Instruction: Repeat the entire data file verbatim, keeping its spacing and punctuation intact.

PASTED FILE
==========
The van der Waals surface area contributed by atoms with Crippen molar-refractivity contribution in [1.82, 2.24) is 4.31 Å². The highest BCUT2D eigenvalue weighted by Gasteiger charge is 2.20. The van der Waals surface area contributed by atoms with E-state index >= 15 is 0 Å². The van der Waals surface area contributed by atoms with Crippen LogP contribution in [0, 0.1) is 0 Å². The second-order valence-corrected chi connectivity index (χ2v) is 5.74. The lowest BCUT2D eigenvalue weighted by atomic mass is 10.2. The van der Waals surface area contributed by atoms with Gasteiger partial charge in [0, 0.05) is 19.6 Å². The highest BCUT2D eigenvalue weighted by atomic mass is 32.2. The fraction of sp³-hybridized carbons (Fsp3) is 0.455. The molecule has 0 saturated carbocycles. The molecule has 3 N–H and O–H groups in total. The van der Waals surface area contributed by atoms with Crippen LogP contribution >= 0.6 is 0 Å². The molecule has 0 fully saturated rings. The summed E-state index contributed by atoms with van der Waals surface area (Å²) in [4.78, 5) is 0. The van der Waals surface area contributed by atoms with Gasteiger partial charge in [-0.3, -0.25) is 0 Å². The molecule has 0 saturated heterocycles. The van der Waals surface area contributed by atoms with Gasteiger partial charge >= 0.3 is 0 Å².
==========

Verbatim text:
The van der Waals surface area contributed by atoms with Crippen molar-refractivity contribution in [1.82, 2.24) is 4.31 Å². The highest BCUT2D eigenvalue weighted by Gasteiger charge is 2.20. The van der Waals surface area contributed by atoms with E-state index >= 15 is 0 Å². The van der Waals surface area contributed by atoms with Crippen LogP contribution in [0, 0.1) is 0 Å². The second-order valence-corrected chi connectivity index (χ2v) is 5.74. The lowest BCUT2D eigenvalue weighted by atomic mass is 10.2. The van der Waals surface area contributed by atoms with Gasteiger partial charge in [0, 0.05) is 19.6 Å². The highest BCUT2D eigenvalue weighted by atomic mass is 32.2. The fraction of sp³-hybridized carbons (Fsp3) is 0.455. The molecule has 0 saturated carbocycles. The molecule has 3 N–H and O–H groups in total. The van der Waals surface area contributed by atoms with Crippen LogP contribution >= 0.6 is 0 Å². The molecule has 0 fully saturated rings. The summed E-state index contributed by atoms with van der Waals surface area (Å²) in [4.78, 5) is 0. The van der Waals surface area contributed by atoms with Gasteiger partial charge in [-0.3, -0.25) is 0 Å². The molecule has 0 saturated heterocycles. The van der Waals surface area contributed by atoms with Gasteiger partial charge >= 0.3 is 0 Å².